NH Club Notes: Portsmouth Black Heritage Trail joins statewide groupFebruary 01. 2018 9:16PM
PORTSMOUTH —The Portsmouth Black Heritage Trail (PBHT), which previously merged with the Portsmouth Historical Society, has a new home. The walking trail originally designed by historian Valerie Cunningham is now part of a newly formed statewide nonprofit organization.
“I am pleased and proud to announce that the PBHT is now officially owned and operated by the Black Heritage Trail of New Hampshire,” said Ed Mallon, Portsmouth Historical Society president. “We have been honored to work closely with the trail staff and volunteers for the last five years as its exciting and important programs grew. The stories of the PBHT have changed the lives of countless thousands who discovered four centuries of African-American history in New Hampshire’s only seaport.”
Black Heritage Trail of New Hampshire’s slate of directors and officers is led by the Rev. Robert Thompson, president, and supported by 50 volunteers. Its mission is to tell the little-known stories of blacks in New Hampshire. JerriAnne Boggis is executive director of the statewide group, which was launched last year. “Black history is American history,” Boggis said, “and we want to thank the Portsmouth Historical Society for giving us a home when we needed one, which allowed us to grow. We are excited to share the stories of black lives in New Hampshire statewide and beyond.”
The Portsmouth Black Heritage Trail grew out of Cunningham’s decades-long research into the lives of local African-Americans dating back to 1645. What began as a study guide for educators became a self-guided walking tour and, ultimately, a book, “Black Portsmouth” by Cunningham and historian Mark Sammons. To date, 27 Portsmouth sites have been marked with permanent brass plaques that present the city’s history through the eyes of enslaved, freed and contemporary black residents.
Interest in New Hampshire’s “invisible history” inspired the Harriet Wilson project and memorial statue in Milford as well as a campaign to save Rock Rest, a 20th century vacation site for black families in Kittery, Maine. When an ancient “Negro Burying Ground” was revealed beneath the paved streets of Portsmouth in 2003, it was located exactly where a nearby PBHT plaque predicted it would be. In 2016, following a $1.5 million campaign, the remains of 13 Colonial Africans were re-interred at what is today the Portsmouth African Burying Ground Memorial Park.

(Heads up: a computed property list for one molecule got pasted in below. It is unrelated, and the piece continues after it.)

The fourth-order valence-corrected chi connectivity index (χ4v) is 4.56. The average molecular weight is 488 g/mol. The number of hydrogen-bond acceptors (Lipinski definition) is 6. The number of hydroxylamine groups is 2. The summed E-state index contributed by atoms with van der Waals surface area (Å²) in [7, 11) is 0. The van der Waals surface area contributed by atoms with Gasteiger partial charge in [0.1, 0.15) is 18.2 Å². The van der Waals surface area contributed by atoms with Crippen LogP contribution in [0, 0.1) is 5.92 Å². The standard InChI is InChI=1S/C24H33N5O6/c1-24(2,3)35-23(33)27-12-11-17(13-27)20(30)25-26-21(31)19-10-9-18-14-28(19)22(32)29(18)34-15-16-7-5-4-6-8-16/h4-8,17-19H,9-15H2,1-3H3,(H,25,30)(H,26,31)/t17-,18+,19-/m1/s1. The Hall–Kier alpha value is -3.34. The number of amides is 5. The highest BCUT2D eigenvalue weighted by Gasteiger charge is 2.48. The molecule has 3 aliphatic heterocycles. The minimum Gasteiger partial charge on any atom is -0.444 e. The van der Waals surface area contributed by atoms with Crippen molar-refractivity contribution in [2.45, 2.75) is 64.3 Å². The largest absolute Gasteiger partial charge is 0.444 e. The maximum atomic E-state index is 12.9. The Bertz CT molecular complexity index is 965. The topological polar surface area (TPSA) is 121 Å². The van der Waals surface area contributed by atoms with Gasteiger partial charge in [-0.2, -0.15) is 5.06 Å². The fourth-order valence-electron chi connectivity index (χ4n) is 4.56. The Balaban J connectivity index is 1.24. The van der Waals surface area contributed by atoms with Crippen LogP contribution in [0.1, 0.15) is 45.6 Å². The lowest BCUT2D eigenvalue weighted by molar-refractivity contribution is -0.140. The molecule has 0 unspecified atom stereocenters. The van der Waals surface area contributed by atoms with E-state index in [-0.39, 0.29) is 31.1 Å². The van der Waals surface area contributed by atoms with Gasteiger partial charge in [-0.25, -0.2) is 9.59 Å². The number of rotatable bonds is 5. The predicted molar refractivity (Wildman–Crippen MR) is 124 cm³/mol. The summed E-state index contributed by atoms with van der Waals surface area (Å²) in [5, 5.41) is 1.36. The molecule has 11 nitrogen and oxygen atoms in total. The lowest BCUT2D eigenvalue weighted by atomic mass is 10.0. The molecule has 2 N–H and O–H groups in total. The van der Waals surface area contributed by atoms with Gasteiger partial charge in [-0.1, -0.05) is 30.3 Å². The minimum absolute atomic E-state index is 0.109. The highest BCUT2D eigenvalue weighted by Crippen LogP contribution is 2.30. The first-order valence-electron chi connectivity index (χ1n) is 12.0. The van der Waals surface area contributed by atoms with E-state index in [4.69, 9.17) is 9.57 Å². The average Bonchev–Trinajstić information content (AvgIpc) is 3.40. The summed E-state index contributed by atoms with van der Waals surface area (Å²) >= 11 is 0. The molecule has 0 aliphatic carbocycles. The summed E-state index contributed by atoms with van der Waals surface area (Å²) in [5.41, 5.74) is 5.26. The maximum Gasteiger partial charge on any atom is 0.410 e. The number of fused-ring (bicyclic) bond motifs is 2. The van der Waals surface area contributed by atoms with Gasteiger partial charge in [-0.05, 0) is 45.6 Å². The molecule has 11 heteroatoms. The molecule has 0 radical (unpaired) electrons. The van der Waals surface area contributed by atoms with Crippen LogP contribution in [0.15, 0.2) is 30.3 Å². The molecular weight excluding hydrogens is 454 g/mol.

Black Heritage Trail of New Hampshire offers a variety of programs beginning each year in February with the Elinor Williams Hooker Tea Talks. A Juneteenth (Freedom Day, June 19, 1865, marking end of slavery) celebration follows an annual spring symposium. Trained guides are available for trail tours of important African-American sites. Each fall, the Black New England Conference tackles topics of race and diversity. The organization also provides a searchable database and screenings of the award-winning documentary “Shadows Fall North.”
For more details, visit www.blackheritagetrailnh.org, email email@example.com. For tours, call 380-1231 or leave a message at (617) 539-6886.
Audubon birding team wins Townie Award
RYE — N.H. Audubon’s birding team, Twitchers in the Rye, competed in the “Super Bowl of Birding” last week, winning a newly created Townie Award for teams that bird in just one municipality.
This was the team’s 10th year of competing in the event run by the Massachusetts Audubon’s Joppa Flats Education Center. The competition, which takes place in Rockingham County and in Essex County in Massachusetts, involves looking for as many bird species as possible between 5 a.m. and 5 p.m. Each species has a point value based on rarity, with a 5-point maximum.
Team members Susan Wrisley, Jenna Pettipas, Kathryn Frieden and captain Becky Suomala saw 59 species and earned 104 points. The team says finding three species of owls was a highlight, including a Barred Owl that flew in silently as Suomala imitated the tooting of a Northern Saw-whet Owl. A Pine Warbler, usually seen only in warmer weather, was one of their 4-point birds. The Twitchers raised more than $2,500 for bird conservation. The team also raises money for two N.H. Audubon conservation programs. For more about the Twitchers or to donate, go to nhbirdrecords.org/twitchers-rye. For more about N.H. Audubon, call 224-9909 or visit www.nhaudubon.org.
Part of restaurant sales to benefit Meredith Lions
MEREDITH — The Mug Restaurant in West Center Harbor is hosting Meredith Lions Day on Friday, Feb. 9.
Ten percent of all sales from the 11 a.m. opening until the 9 p.m. closing will go to the Meredith Lions Club. This includes all take-out orders for the day. To place an order, call 279-8596.
Club members will be on hand selling tickets for two separate raffle baskets, one filled with chocolates and the other with lottery tickets.
Lions International is the largest service organization in the world with more than 1.4 million members. The 60-year-old Meredith club covers Meredith, Center Harbor and Holderness and assists with eyeglasses and hearing aids and also awards four scholarships each year to students in the Inter-Lakes school district. Members also are getting ready for a second father/daughter dance in March.
For more details, email Lions Club member Marie at firstname.lastname@example.org.
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